Planning Comm draws flak on less allocation to Environment Ministry

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New Delhi, Mar 16 (UNI) While concerns over the impending climate change and degradation of natural resources mount across the globe with governments pumping in money into their departments and agencies managing environment, in India the Ministry concerned is receiving miserly treatment from the apex finance and planning bodies.

The Centre and the Planning Commission have drawn flak from a Parliamentary Standing Committee for the paltry allocation made to the Ministry of Environment and Forests during the year 2007-08.

''We have serious concerns over the fact that there has been a severe curtailment of funds for the Ministry, despite the fact that there is a greater need to invest substantially to contain environmental degradation and global warming,'' the Parliamentary Standng Committee on Environment and Forests said in its 184th Report tabled in Parliament.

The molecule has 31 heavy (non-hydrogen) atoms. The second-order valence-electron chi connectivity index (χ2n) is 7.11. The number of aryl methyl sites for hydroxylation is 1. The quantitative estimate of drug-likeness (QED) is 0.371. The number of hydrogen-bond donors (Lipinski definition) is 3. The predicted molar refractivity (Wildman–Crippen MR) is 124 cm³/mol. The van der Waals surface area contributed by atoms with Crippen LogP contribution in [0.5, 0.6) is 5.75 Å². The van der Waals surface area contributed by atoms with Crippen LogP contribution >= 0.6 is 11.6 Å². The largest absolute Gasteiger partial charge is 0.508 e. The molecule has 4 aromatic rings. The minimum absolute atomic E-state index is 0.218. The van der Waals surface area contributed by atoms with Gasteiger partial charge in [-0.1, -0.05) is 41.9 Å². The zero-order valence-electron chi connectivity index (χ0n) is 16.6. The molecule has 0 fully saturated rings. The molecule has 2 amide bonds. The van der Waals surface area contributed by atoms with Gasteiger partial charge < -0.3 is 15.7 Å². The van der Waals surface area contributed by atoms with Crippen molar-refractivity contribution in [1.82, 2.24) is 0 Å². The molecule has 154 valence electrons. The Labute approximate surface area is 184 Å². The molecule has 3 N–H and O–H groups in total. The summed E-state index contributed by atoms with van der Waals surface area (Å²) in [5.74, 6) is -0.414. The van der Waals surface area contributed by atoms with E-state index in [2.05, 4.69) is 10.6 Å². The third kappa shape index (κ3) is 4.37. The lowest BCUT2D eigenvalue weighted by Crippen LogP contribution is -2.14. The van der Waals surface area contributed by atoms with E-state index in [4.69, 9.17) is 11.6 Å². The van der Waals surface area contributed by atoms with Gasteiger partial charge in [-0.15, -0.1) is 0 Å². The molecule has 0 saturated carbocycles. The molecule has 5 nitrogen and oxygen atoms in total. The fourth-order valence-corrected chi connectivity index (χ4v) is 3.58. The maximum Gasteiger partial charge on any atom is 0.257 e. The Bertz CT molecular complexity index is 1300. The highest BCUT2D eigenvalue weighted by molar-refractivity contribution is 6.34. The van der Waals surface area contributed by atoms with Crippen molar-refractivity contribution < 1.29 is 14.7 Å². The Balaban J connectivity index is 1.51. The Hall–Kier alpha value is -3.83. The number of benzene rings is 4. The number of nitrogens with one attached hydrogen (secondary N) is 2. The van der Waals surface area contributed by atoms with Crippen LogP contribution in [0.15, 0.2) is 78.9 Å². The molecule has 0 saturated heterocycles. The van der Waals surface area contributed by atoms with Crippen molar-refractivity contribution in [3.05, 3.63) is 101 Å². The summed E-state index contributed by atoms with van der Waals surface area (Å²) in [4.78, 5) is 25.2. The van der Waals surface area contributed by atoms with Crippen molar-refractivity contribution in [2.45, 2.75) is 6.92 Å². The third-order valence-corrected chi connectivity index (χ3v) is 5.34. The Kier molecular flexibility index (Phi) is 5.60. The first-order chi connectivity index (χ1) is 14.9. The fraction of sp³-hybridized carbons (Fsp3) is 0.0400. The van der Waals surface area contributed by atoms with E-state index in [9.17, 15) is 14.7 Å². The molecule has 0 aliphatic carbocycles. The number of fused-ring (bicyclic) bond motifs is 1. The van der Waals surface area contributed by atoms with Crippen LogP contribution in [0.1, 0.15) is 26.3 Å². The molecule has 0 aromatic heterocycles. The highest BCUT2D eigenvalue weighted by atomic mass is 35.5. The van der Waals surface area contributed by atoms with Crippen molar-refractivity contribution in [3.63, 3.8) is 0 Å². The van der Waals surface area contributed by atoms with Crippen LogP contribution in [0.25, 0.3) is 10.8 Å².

''There is just 1.2 per cent increase in overall budget allocations as compared to last year's amount. It appears that the Planning Commission has not even considered the normal rate of inflation,'' it said.

The Committee expressed its strong apprehension that with such tight budget, the Ministry would not be able to pursue its ongoing schemes with vigour.

The panel, however, also felt that the Ministry has not been able to project its funds requirements to the Planning Commission properly.

It has recommended that the Planning Commission should be properly sensitised to the issue of funds allocation, keeping in view the urgent need for environmental protection.

The Committee has further noted that expenditure cut during revised estimates are sometimes plainly arbitrary, and very often the budgeted amount is not fully utilised in the plan outlays or there is delay in approval of projects by the Expenditure Finance Committee(EFC).

It has thus recommended that the issues of budgetary demands need to be taken seriously and vigorously and emphatically presented and pursued with the Planning Commission and the Ministry of Environment.

UNI NAZ AM HT130

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